Additionally, the Lady of the Waves and the Lord of the Skies were worshiped on the Three Sisters before the Andals introduced the Seven.[18]And there are the sea god and the goddess of the wind from the legend of Durran Godsgrief.[19]


In Essos across the narrow sea, there are numerous different religions. In Braavos, one can find temples and shrines to almost every god one can imagine.[20] Named religions include:

Influences and Theology

See also: Themes in A Song of Ice and Fire

Unlike J. R. R. Tolkien's The Lord of the Rings, A Song of Ice and Fire addresses religion in some detail and portrays several competing religions. More than any other novel in the series, A Dance with Dragons explores the different religions of Westeros and Essos. Each of the religions reflects its culture's temperament. George R. R. Martin based the series' faiths on real religions, tweaking or expanding them a little. However, no religion is presented as the true faith, although there are displays of power on many sides, nor do any have a monopoly on virtue.

Known influences include:

  • The old gods are "based on animism and traditional Pagan beliefs of Wicca and various other Celtic systems and Norse systems", melted into one construct.[21] They nameless and numerous.[22]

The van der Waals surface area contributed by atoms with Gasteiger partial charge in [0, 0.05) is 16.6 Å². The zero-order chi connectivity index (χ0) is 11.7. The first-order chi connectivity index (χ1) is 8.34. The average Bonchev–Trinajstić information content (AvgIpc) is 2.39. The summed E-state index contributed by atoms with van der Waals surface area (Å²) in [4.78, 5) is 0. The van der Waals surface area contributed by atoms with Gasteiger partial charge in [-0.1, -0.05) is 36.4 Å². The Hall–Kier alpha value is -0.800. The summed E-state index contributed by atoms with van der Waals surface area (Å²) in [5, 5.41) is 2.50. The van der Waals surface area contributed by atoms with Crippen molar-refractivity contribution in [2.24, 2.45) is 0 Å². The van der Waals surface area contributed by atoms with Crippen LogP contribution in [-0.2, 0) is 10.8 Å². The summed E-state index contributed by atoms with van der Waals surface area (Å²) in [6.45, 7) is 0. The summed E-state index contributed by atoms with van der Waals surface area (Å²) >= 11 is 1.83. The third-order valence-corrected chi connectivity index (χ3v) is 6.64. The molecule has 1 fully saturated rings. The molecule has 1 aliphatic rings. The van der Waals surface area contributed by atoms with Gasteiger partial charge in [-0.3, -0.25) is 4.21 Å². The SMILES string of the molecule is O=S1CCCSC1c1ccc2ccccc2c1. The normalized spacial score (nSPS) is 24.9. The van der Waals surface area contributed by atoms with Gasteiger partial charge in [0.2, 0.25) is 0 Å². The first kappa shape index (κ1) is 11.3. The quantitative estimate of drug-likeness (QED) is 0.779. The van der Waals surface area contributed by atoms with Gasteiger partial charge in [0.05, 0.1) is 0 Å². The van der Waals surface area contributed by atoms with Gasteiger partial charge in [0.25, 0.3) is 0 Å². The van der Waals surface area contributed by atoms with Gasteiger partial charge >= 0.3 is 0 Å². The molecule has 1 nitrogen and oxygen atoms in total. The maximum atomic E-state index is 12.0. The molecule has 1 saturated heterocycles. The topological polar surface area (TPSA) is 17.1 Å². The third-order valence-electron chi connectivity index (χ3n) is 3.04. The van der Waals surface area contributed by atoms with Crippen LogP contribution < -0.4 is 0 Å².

• The Faith of the Seven is based on the medieval Catholic Church, although it borrows other elements as well. The Faith's central doctrine that there is one God who has seven aspects is partly based on the Catholic belief that there is one God who has three aspects: Father, Son, and Holy Ghost. With the Seven, instead, you have The Father, The Mother, The Maiden, The Crone, The Smith, The Warrior, and The Stranger, who's the death figure.[23][24] The Faith Militant, the Faith's military order, is loosely based on crusading orders, e.g. Knights Templar and Knights Hospitaller.[25]
  • Similarities between the religion of the Drowned God and the Norse mythology can be found; For example, ironborn believe they will feast eternally in the Drowned God's watery halls after they die, similar to Norse warriors, who hoped to feast in Valhalla.
  • The Mother Rhoyne religion is polytheistic worshipping of the Rhoyne and many lesser river-dwelling deities such as the Old Man of the River and the Crab King. The Rhoynar may be inspired by the Roma, to a degree.[26]